Gumbo is the history of the Gulf South in a big pot. Okra, or as Africans called it gombo, can be used to thicken this big pot of history. You can also use filé to thicken, which is ground sassafras leaves, and was known as kombo to Choctaw Indians. Mix Choctaw Indian, with coastal West Africa, with France, with Britain, and with Spain, and you get all the flavors that come to define the many kinds of gumbo one can make and eat.
I happened to come across some free range, bone-in, turkey thighs and thought a gumbo would be a great way to utilize the meat. First though, you must have a roux to have a gumbo. Find my roux recipe here.. While you’re cooking the roux you can prepare the gumbo stock.
You will need about 4 hours to complete this dish. Vegetables can be prepared a day or two before, and so can the roux and stock. This will cut the cooking time down significantly. The kind of flavor you get from this dish takes time.
Gumbo Stock Ingredients:
- 2 bone-in turkey thighs (what I used for this recipe) or 1 bone-in turkey breast.
- 1 large yellow onion
- 2 carrots
- 4 stalks celery
- kosher salt
- whole black peppercorns
Gumbo Stock Directions:
- Place two bone-in turkey thighs or 1 breast in a large stock pot.
- Cover with water about 5˝ above the meat.
- Add yellow onion quartered.
- Add rough chopped carrot and celery
- Add about 3 tbs kosher salt
- Add about 2 tbs of whole black peppercorns
- Bring to a boil with high heat, then simmer with lid cracked for about 60-75 minutes until the turkey pulls apart easily with a fork.
- Set aside and let the stock cool. Remove turkey and place on a platter to cool.
- Strain liquid from chopped vegetables and peppercorns and pour back into stock pot.
- Pulled meat from 2 bone-in turkey thighs or 1 bone-in turkey breast
- Andouille. I used 2 turkey Andouille packages, Wellshire brand, 12 ounces each. You could also use pork or chicken Andouille.
- 1 large Vidalia onion
- 1 large green bell pepper
- 4-5 stalks of celery with leaves
- 1 bunch of green onions.
- 1 tablespoon of roasted garlic or raw chopped garlic. I use roasted garlic that you buy in a jar.
- a handful of flat leaf parsley, chopped.
- 1 lb of chopped okra, fresh or frozen.
- 1 tablespoon or so of cajun spice mix. I use Konriko brand Creole Spice. Tony Chachere is very popular. I lean toward a lower salt, cajun spice mix.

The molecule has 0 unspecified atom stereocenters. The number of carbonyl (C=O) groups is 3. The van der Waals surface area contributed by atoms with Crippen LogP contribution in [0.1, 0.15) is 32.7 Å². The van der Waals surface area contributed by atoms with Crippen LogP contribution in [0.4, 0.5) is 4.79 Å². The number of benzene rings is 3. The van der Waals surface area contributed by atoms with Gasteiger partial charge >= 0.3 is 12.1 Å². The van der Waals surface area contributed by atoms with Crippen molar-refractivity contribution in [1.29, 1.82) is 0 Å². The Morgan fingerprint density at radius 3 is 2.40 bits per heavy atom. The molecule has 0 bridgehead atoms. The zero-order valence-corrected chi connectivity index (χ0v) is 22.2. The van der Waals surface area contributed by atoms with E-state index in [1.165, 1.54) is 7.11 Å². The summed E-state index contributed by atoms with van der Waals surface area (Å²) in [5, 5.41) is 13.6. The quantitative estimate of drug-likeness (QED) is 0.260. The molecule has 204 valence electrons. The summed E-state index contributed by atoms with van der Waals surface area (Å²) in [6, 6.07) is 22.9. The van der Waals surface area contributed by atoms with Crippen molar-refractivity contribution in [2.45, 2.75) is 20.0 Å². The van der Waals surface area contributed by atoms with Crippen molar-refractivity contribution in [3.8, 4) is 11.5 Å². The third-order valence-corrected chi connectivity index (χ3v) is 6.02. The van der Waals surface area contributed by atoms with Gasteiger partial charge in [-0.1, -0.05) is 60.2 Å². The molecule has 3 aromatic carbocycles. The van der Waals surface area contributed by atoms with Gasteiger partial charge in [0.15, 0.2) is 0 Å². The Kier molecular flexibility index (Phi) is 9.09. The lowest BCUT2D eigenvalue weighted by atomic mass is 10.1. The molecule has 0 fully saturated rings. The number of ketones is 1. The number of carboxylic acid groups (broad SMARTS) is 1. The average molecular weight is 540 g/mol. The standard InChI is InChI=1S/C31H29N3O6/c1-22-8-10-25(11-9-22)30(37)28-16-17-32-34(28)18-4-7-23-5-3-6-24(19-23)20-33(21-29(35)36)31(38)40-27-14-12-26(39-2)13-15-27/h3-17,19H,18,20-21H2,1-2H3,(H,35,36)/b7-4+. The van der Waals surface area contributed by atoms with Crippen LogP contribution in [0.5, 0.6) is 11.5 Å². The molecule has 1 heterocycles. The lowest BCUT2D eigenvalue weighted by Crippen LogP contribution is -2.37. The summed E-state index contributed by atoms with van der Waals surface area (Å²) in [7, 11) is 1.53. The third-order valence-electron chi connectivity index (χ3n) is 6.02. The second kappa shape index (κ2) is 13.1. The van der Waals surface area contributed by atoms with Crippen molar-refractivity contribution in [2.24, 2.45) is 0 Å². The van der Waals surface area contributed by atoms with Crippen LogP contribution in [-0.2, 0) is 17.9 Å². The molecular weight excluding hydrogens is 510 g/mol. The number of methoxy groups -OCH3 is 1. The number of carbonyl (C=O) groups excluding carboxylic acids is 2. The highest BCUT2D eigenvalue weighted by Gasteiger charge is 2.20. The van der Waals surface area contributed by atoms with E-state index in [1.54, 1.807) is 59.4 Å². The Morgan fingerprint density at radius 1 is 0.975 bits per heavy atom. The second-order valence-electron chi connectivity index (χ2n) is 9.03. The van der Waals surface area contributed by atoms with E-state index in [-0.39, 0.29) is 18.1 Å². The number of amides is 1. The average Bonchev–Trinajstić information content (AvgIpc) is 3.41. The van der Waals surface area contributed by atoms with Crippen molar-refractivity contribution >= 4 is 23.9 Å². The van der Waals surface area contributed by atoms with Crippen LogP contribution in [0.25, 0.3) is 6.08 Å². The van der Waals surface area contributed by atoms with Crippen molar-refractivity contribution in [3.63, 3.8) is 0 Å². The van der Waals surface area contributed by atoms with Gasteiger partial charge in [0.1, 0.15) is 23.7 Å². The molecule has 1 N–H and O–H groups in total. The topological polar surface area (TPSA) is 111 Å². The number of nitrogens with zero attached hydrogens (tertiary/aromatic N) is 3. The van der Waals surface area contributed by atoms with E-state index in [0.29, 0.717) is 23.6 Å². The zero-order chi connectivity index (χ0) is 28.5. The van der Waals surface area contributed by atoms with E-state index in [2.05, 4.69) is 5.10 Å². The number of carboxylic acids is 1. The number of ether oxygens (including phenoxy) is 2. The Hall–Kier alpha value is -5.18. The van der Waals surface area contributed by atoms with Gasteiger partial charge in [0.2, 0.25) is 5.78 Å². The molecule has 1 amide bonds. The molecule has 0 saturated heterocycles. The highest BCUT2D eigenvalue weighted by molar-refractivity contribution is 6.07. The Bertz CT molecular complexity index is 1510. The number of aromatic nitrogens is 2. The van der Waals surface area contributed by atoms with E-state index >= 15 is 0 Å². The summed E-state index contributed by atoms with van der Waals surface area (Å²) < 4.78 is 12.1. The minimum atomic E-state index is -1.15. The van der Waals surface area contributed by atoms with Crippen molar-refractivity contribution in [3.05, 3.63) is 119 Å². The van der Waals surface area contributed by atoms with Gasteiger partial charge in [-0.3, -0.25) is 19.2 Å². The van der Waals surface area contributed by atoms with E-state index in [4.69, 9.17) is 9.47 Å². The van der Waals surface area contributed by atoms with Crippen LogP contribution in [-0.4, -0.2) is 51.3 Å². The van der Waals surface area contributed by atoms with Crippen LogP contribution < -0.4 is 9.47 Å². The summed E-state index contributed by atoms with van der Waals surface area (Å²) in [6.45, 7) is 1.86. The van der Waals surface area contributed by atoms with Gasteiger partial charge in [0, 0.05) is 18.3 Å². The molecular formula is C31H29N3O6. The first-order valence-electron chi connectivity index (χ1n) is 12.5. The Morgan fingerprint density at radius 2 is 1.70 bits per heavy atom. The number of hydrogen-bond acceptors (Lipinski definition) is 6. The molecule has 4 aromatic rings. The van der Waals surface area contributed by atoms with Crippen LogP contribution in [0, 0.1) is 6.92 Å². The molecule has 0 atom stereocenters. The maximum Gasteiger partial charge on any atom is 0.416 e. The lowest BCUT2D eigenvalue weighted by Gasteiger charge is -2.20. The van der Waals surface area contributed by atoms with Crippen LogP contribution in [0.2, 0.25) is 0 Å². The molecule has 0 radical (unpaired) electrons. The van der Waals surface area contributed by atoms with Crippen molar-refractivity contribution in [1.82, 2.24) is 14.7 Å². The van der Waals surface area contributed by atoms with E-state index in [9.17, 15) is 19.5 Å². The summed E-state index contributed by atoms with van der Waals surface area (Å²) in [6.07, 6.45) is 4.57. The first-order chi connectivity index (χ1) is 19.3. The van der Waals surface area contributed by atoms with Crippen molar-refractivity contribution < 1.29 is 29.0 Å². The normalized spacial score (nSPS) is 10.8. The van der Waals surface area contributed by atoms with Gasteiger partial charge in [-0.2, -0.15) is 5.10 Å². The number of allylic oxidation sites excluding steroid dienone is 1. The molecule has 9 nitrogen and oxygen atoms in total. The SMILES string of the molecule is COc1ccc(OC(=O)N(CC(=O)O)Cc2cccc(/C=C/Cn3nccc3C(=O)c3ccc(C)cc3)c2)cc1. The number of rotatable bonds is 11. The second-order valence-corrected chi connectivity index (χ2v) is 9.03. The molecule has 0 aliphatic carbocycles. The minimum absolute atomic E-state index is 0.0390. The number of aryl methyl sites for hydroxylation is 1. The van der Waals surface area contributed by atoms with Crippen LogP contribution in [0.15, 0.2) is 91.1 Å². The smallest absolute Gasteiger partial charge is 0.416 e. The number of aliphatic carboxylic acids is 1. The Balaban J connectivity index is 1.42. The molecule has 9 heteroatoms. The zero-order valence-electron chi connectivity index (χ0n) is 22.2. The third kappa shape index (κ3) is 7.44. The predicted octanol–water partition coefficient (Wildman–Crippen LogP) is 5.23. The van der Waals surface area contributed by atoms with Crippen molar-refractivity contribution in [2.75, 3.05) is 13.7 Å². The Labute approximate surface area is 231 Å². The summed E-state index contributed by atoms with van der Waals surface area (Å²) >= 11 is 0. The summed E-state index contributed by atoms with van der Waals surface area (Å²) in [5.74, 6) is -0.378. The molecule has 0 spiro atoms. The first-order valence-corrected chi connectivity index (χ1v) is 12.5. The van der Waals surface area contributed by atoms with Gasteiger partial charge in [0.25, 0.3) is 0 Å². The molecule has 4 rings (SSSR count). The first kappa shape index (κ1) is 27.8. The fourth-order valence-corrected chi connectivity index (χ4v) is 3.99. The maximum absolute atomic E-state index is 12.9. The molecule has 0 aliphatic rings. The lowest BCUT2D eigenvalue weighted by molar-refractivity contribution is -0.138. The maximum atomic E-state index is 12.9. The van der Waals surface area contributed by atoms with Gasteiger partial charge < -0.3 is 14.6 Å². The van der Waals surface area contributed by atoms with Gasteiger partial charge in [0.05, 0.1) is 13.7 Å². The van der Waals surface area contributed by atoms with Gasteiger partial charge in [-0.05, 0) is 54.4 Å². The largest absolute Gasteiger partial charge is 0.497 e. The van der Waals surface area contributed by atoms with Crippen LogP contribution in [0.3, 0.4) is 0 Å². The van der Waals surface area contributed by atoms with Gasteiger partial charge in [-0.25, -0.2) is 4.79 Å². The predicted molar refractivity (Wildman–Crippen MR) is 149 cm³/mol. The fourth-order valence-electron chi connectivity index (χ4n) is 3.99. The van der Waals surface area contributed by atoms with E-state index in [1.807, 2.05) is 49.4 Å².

- 3-4 tbs of olive oil.
- 1.5 cup of white wine that is good enough for you to drink; preferably crisp and not sweet.
- 1 carton of chopped tomatoes. I use Pomi brand chopped tomatoes. They come in a carton 26.46 oz.
- Tabasco Chipotle hot sauce to taste. I use about 2-4 tbs
- Regular hot sauce to taste – Crystal, Louisiana Brand, or Tabasco. Same amount as Chipotle.
- Low salt Worcestershire sauce to taste. About 2-3 tbs
- 3-4 fresh bayleaves. These can be found with other fresh herbs in your local grocery.
- One carton of Kitchen Basics Turkey Stock.. in case you need to add more liquid.
- Chop celery, onion, bell pepper, green onion, and garlic (if not using jarred).
- Slice Andouille into 1/4 inch pieces.
- Place Andouille, chopped vegetable and okra in a large sauté pan with olive oil and cajun spice. Sauté until onions are translucent, 5-8 minutes, on med/high heat. If veggies start to stick add a splash of white wine.
- While veggies are sautéing, have your turkey stock heated to a low boil with bay leaves added.
- Add all sautéed ingredients to the stock. Add white wine. Add tomatoes. Bring to a rolling boil then turn the heat down and simmer for 30 minutes.
- Add roux and pulled turkey meat.
- Add chopped parsley.
- Bring back to boil and simmer for 20-30 minutes. Add your hot sauces to taste.
- If you think your gumbo is too thick add Kitchen Basic turkey stock to your liking.
- Serve over rice or grits. A loaf of toasted french bread is typically served with gumbo.
Some folks add a glob of potato salad to their gumbo with a boiled egg instead of rice or grits. It’s all about how you like to eat it.
If you make this gumbo with left over turkey from a large gathering and had a whole bird, simply use the remainder of the meat, pulled from the bones, and use packaged turkey stock from Kitchen Basic or another brand. You could also make a bone broth from the turkey carcass.